Meanwhile, Bart has decided that the best way to survive in this new school is to make himself the coolest kid in school. Which he does by striking a bargain with Chief Wiggum where Bart will attend Ralph’s birthday party if Wiggum fake arrests Bart. This goes down, and all of the kids in the school assume that Bart is the baddest mother-fucker in town. And with that power, he decides to do something to help Lisa out.


And while all of this school drama is going on there’s also a weird little B-Plot developing. Because back at Homer’s terrible apartment he’s realized that all of his neighbors are stupid college students. And Homer fits right in. He begins partying with the students, and even calls Marge over to hang out with him. And, shockingly, Marge isn’t disgusted by this new life he’s leading. Instead, she has fun with it, and the two have a weird evening where they pretend that they’re college students having a one-night stand, and really seem to have a great time together.

But before we finish out this little apartment plot, let’s see what Bart’s plan to get Lisa popular was. Because it’s not great. He goes to all of the popular kids, and tells them that Lisa is actually best friends with Alaska Nebraska, and has just been lying to keep her privacy. The girls then become obsessed with Lisa, even the teachers, and she’s suddenly the most popular girl in school, all while not really knowing why.

Eh, let’s just finish the Marge and Homer plot. The two begin living a weird little life together, pretending that they’re in college and dating. Homer gives Marge a key to the apartment, and she responds by decorating the place so that it actually resembles a place for humans to live in. And this of course irritates dumb Homer, and they have a little squabble about personal space. Which is stopped when Anton Chigurh shows up. Homer and Marge then have to pretend that Homer and the kids live here, and they shockingly do a great job. Chigurh is pleased, and he signs off on the Simpsons attending the new school.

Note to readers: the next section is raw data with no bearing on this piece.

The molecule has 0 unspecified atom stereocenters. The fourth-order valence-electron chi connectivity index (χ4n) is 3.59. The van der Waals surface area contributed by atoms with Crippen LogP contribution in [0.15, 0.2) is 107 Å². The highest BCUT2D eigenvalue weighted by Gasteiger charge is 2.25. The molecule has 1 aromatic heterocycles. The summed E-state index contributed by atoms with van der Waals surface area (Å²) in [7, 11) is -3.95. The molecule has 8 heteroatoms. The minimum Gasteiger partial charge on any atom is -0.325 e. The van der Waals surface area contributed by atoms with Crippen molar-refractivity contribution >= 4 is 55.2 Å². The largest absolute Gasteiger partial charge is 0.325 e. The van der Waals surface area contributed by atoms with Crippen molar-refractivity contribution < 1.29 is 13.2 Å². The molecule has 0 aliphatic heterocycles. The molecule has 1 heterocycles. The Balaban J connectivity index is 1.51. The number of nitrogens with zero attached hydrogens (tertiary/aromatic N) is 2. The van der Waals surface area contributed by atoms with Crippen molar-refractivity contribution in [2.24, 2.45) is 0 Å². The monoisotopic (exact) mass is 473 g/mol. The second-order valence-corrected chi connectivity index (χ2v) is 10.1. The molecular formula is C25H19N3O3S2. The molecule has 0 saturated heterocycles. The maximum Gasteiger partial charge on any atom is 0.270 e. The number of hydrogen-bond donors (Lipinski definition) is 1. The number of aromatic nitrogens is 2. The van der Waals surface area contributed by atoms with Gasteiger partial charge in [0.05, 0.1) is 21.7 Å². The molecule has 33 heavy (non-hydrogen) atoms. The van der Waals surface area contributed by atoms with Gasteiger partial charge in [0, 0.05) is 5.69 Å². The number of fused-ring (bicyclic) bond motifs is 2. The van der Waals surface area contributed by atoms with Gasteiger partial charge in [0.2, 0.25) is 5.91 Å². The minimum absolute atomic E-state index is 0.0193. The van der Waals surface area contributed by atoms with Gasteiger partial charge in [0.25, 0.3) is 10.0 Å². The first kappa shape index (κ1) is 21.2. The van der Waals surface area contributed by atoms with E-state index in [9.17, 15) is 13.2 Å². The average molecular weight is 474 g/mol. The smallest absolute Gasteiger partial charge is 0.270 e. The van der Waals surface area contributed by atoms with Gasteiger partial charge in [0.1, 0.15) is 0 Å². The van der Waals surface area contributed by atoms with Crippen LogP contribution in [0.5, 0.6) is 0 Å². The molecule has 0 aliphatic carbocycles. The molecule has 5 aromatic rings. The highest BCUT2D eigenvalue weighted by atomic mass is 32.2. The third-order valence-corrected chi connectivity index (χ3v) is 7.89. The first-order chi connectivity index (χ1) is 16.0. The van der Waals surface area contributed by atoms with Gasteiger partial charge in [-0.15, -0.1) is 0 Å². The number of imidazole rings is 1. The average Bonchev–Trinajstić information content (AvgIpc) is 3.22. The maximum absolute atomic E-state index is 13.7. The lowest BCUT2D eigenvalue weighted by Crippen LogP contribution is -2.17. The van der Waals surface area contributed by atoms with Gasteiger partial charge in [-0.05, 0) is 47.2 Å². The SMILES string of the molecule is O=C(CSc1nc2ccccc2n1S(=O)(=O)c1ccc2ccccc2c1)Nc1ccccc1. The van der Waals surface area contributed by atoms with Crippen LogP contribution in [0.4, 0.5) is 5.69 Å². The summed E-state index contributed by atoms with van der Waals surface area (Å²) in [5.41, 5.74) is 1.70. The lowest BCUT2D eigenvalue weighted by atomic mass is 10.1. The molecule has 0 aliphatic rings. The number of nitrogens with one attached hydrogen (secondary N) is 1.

Which may be a little premature, because guess what? Lisa’s popularity is about to burst. Because the girls are done being friendly to her, and now expect some backstage passes to Alaska Nebraska’s concert. And, left with no other alternatives, Lisa sneaks backstage at the venue to beg Alaska Nebraska for tickets. She tries giving an impassioned speech, but this pop star is just here for money, and flatly rejects Lisa’s request. So she has to tell the girls the truth, and they promptly attack her. So Bart and Lisa rush to Homer’s apartment, and tell them that they’re sick of this new school, and want to go back to normal. Which they do, but they also turn Bart’s treehouse into a little apartment so that Homer and Marge can continue their roleplay.



This episode is fine. And really nothing more than that. There are some good things, some weird things, and some bad things, but they all just kind of come out in the wash to just a bland and fine episode. We’ve seen Bart and Lisa try to go to new schools, and we’ve seen them try and pretend to be other people to win over new students. What we haven’t seen was Homer pretending to be a dumb college kid and living in a shitty apartment. Honestly, that B plot was more interesting to me than anything going on in the main story. It’s nice that Bart tried to help Lisa, even though he did it in the dumbest and more short-sighted way possible, but it’s all fine. I have literally no idea why they thought to put Anton Chigurh in this episode, especially being two years after that movie came out, but whatever, I can dig it. Really, it all just boils down to the fact that this episode focuses on something we’ve seen before, and doesn’t do anything special with, while keeping something fresh and weird relegated to a B story.

Take Away: Don’t pretend to be someone you aren’t to win over people, and sometimes your marriage needs something to spice it up.